After pouring 100 hours into the incredible CRPG beast Divinity: Original Sin 2, I regret not being able to finish the game. I was in love with the characters, and though the story was atypical fantasy fare it was incredibly well told and my handcrafted path through the narrative had lead me down 95 hours of challenging, deep RPGing. But 100 hours later and the excellent characters, great storytelling, deep punishing systems becomes an overwhelming weight on my shoulders. Perhaps ending at the 100 hour mark would have been a perfect length. I’d have left the game feeling incredibly satisfied. But getting that awful fatigue and not being able to push through to the end felt like a lot of time had just circled the drain. I was running on empty. Original Sin 2 is an absolutely fantastic game that reinvigorates the classic CRPG formula – a genre which had been dormant for many years. It’s sheer breadth and depth belied a game of fantastic variety and complexity, where everything you did felt important – where your own input felt important. You were at the heart of the story. As it stands, Original Sin 2 is easily one of my faveourite games of the year.
But 100 hours is an absolutely killer amount of gameplay and I was too tired to carry on. That’s a shame.
I’ve played other games for a longer accumulative ammount – for example, the Dark Souls series has well over 500 hours to their name. At the height of my obsession with Dark Souls, I relished the opportunity to delve into another 30-60 hours of hacking and slashing. But the way a Souls game is played compliments replay value perfectly well, with levels that were built to be explored and re-explored time and time again, a game where death is constant and backtracking is necessary, it’s no wonder that a first run of a Dark Souls story will take roughly 60 hours, and any subsequent runs after that where you know what you’re doing will probably take under 30 hours. Thats still a hefty amount of gametime, but those kinds of numbers works for the Souls series as it’s been built from the ground up with replay value in mind. The game has enough complexity and variety, and enough depth to it’s systems that make replaying feel fresh and exciting each time.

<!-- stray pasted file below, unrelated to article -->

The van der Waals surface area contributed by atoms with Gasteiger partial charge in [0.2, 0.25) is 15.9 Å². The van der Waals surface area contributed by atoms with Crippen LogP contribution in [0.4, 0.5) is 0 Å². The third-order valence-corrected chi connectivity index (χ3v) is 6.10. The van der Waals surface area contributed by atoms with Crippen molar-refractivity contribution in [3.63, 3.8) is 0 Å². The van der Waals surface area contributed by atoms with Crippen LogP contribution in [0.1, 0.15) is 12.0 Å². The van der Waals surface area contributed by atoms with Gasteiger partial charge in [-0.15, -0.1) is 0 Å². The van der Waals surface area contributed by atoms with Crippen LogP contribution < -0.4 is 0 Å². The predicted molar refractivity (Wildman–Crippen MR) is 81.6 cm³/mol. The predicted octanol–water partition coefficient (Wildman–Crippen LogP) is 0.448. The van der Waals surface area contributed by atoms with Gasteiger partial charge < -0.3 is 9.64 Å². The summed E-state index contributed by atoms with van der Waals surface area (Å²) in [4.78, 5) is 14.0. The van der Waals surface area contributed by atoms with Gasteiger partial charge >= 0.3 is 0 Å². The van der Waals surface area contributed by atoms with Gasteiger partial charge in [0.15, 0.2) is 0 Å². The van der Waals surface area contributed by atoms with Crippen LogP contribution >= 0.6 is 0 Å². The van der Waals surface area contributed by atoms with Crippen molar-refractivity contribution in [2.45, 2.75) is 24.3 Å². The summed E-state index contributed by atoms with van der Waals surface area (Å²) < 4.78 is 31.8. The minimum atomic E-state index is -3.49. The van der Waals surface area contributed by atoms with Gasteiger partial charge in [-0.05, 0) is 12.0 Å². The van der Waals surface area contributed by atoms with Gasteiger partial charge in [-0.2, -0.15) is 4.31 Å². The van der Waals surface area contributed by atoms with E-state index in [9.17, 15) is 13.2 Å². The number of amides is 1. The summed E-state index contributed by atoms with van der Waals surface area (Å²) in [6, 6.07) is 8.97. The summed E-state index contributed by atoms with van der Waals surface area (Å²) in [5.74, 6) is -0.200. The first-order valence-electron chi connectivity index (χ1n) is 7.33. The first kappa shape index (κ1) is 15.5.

PlayerUnknowns Battlegrounds has seen well over 250 hours of playtime since it’s release earlier this year with no sign of it letting up. I’m happy for that number to continue. But PUBG is a competitive, online game. Each game lasts 30 minutes (providing you aren’t immediatley executed by a sniper as you land) and it’s easy to lose an entire evening to the parachuting deathmatch thanks to it’s quick lobby system. But perhaps the social element of the game, the depth of it’s tactical combat, the sheer amount of variables that go into the average game of PUBG means it always feels exciting. It wasn’t until roughly the 225th hour that I started to tire of the familiar rural Russian murdering grounds of PUBG’s base map but being able to wring an extra 25 hours of gameplay after that only shows how strong it is for keeping your interest going
But reaching the 100th hour of my single campaign in Divinity: Original Sin 2 felt exhausting. each combat encounter requires expert precision, forward planning and careful tactical descision making. You can’t just Diablo your way through the combat encounters. The story too is a deep and character based meaning that taking it easy and putting your brain on autopilot simply won’t cut it. It’s not something that lends itself well to tired eyes, and it’s easy to stray on to your phone while characters talk. Perhaps that’s my fault, but up until the 95th hour of game time, I was never that distracted.
But this all operates on the assumption that long play times equals a greater game or that the more you play a game the better it is. In reality, that’s nonsense. In some circles, value is often calculated by amount of time spent. Ideally, gamers want a lifestyle game. A game that they can devote time to much like a hobby, and it’s given rise to some seriously cynical marketing on behalf of publishers. As a result, we’ve seen a lot more “games as service” style microtransaction culture that seems to do little more than suck your money and spare time away. Publishers are more than aware that if they can keep you playing for a long time, they will, and they’ll try to make money off you. But that ignores the sheer breadth of games that are creative, beautiful and mean something despite their linearity. Uncharted 4, The Last of Us, Wolfenstein 2: The New Collosus, Cuphead – these are all fantastic, mostly linear experiences. But does their artistic stock take a hit just because you can’t play them for over a hundred hours?
It makes me wonder how people with families and important jobs play games like Original Sin 2, and how important accessibility is for the every day person. I don’t know how well the game sold amongst older people with families but I’d love to see how they got on with the game, because even though I hit (what I believe to be) the final area of the game, fatigue had well and truly set in. To the point now that if I picked the game up again I think it’d be too difficult to pick up the story again at such a late stage in the middle of the progress I’d already made – starting again would have to be necessary, but perhaps the new, fresh perspective might mean I’d get on better with one of 2017’s greatest accomplishment.
That’s not to say I think Original Sin 2 is hurt by it’s length, or that it’s now rendered itself somehow not worthy of being among my faveourite games of 2017 – I loved the incredible depth of options and story in Larians latest hit and I had started to form a real love for all the characters I’d met. But doesn’t that make it all the more heartbreaking that I wasn’t able to see their stories out to the end?